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Lexus "has the itch" and it's hoping its expanding performance series is the answer.

Best known for its hybrids and other high-mileage vehicles, Toyota's luxury brand has been hoping to pump a little more passion into the brand. It launched the high-powered RC F coupe last year and brought to the North American International Auto Show a second high-performance model, the GS F sedan.

While the new model had been expected, Lexus pulled a second jackrabbit out of its hat, also unveiling the RC F GT3, marking its return to motorsports with a program it hopes to take to tracks around the world.

"We've got the itch to go racing again," declared Lexus General Manager Jeff Bracken.

With the 2016 Lexus GS F, the heart of the beast is a 5.0-liter V-8, shared with the 2015 Lexus RC F, making 467 horsepower and 389 pound-feet of torque. If there was any surprise, there had been some speculation Lexus might bump up the numbers just slightly to reflect the heavier mass of the GS sedan.

In keeping with the brand's traditional emphasis on fuel economy, the V-8 can operate in both the standard Otto and more efficient Atkinson cycles. That, Lexus claims, will "maximize power and efficiency in given situations."

There will be no manual gearbox, something that might disappoint a few driving enthusiasts, but the RC F has received positive reviews for the quick, intuitive shifting of the 8-speed automatic it will now share with the GS F. That gearbox offers a manual shifting mode that can be controlled by steering wheel-mounted paddle shifters.

The RC F will also share the Torque Vectoring Differential, or TVD, introduced on the RC F. It will offer the driver three driver-selectable operating modes, including a track setting that minimizes the intervention of such "nanny" systems, such as electronic stability control.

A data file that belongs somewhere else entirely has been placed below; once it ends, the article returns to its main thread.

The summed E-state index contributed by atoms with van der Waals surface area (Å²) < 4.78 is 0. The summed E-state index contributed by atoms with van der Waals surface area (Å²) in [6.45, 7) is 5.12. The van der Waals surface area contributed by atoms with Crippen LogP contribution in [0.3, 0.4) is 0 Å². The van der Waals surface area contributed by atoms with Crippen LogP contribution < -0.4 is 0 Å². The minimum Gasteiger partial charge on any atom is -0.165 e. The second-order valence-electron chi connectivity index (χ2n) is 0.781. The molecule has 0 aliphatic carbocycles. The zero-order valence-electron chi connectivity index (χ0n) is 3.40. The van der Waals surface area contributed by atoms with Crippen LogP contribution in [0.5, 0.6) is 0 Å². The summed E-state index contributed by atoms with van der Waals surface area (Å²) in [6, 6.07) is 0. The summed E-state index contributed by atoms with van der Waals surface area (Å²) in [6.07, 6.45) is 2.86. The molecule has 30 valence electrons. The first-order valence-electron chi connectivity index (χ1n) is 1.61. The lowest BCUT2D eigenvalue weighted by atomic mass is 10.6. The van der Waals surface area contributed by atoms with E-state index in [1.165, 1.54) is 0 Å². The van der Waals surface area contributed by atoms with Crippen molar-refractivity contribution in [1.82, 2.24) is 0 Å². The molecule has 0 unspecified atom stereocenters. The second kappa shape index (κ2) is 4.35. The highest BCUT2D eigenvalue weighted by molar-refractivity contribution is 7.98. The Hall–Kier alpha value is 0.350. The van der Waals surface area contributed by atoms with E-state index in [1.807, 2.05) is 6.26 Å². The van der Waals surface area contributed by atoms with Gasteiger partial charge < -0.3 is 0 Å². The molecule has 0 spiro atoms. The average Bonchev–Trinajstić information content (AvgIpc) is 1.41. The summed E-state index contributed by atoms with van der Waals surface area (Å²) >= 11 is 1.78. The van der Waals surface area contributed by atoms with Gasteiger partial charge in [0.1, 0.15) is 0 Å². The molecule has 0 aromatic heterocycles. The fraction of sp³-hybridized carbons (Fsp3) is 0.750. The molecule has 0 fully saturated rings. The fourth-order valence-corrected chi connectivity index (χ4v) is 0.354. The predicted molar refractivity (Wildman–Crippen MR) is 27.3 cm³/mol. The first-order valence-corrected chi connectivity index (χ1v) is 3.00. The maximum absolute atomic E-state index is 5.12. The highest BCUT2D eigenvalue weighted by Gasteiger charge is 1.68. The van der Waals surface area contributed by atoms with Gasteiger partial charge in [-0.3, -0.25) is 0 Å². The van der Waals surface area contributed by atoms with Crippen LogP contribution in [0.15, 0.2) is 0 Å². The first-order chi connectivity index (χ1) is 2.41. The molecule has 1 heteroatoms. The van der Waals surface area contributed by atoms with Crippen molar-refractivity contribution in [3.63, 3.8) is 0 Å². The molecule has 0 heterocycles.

The stock GS unibody platform has been upgraded with structural reinforcements to handle the added demands of performance driving, and Lexus says it has developed a modified suspension that will offer track handling, when demanded, while maintaining ride quality under less aggressive maneuvering.

Lexus hasn't set a price for the GS F yet, but it will launch sales in the fourth quarter of this year. Plans call for sales of about 1,600 annually.

While Bracken wouldn't confirm it, Lexus insiders vigorously shake their heads when asked if still more F models are in the works. There's even a reported supercar program to replace the marque's now-abandoned LFA model.

The push is, in part, a response to Toyota Motor Co. boss Akio Toyoda's push to give his company's products more "passion." There's also the fact that Lexus is generating a solid response to its mid-range F Sport models. On average, they account for about 25 percent of the customer orders on models where F Sport editions are available. That jumps to 50 percent on the entry-lux IS F sedan.

Lexus is hoping to boost the public's "heartbeat and adrenaline," suggested Bracken, with the launch of a new racing program based around the new RC F GT3. The plan is to take it into the European GT3 series this year and then take it to a "yet-to-be-determined series in the U.S. in 2016," Bracken said.

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